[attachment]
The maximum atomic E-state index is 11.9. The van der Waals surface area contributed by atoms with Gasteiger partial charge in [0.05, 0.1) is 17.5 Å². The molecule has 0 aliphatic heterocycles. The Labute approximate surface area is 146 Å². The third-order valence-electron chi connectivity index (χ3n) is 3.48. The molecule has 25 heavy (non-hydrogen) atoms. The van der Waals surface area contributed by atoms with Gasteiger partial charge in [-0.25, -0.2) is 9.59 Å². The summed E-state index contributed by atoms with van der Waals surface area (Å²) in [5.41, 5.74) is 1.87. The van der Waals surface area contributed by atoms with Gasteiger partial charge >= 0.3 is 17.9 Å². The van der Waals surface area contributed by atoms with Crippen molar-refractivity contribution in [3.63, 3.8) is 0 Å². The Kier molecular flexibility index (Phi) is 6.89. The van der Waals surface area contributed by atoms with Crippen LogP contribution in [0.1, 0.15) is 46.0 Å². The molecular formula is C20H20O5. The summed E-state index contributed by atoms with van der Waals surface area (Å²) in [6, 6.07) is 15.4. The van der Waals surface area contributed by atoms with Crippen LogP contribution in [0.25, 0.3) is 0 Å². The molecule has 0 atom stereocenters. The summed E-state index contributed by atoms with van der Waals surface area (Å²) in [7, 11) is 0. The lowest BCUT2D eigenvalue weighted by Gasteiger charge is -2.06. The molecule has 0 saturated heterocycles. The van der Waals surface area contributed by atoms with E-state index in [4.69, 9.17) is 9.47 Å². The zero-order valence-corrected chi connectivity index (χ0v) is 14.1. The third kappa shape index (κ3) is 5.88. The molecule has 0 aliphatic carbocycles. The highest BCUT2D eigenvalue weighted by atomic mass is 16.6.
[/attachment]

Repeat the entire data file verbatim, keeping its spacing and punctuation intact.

The maximum atomic E-state index is 11.9. The van der Waals surface area contributed by atoms with Gasteiger partial charge in [0.05, 0.1) is 17.5 Å². The molecule has 0 aliphatic heterocycles. The Labute approximate surface area is 146 Å². The third-order valence-electron chi connectivity index (χ3n) is 3.48. The molecule has 25 heavy (non-hydrogen) atoms. The van der Waals surface area contributed by atoms with Gasteiger partial charge in [-0.25, -0.2) is 9.59 Å². The summed E-state index contributed by atoms with van der Waals surface area (Å²) in [5.41, 5.74) is 1.87. The van der Waals surface area contributed by atoms with Gasteiger partial charge >= 0.3 is 17.9 Å². The van der Waals surface area contributed by atoms with Crippen molar-refractivity contribution in [3.63, 3.8) is 0 Å². The Kier molecular flexibility index (Phi) is 6.89. The van der Waals surface area contributed by atoms with Crippen LogP contribution in [0.1, 0.15) is 46.0 Å². The molecular formula is C20H20O5. The summed E-state index contributed by atoms with van der Waals surface area (Å²) in [6, 6.07) is 15.4. The van der Waals surface area contributed by atoms with Crippen LogP contribution in [0.25, 0.3) is 0 Å². The molecule has 0 atom stereocenters. The summed E-state index contributed by atoms with van der Waals surface area (Å²) in [7, 11) is 0. The lowest BCUT2D eigenvalue weighted by Gasteiger charge is -2.06. The molecule has 0 saturated heterocycles. The van der Waals surface area contributed by atoms with E-state index in [4.69, 9.17) is 9.47 Å². The zero-order valence-corrected chi connectivity index (χ0v) is 14.1. The third kappa shape index (κ3) is 5.88. The molecule has 0 aliphatic carbocycles. The highest BCUT2D eigenvalue weighted by atomic mass is 16.6.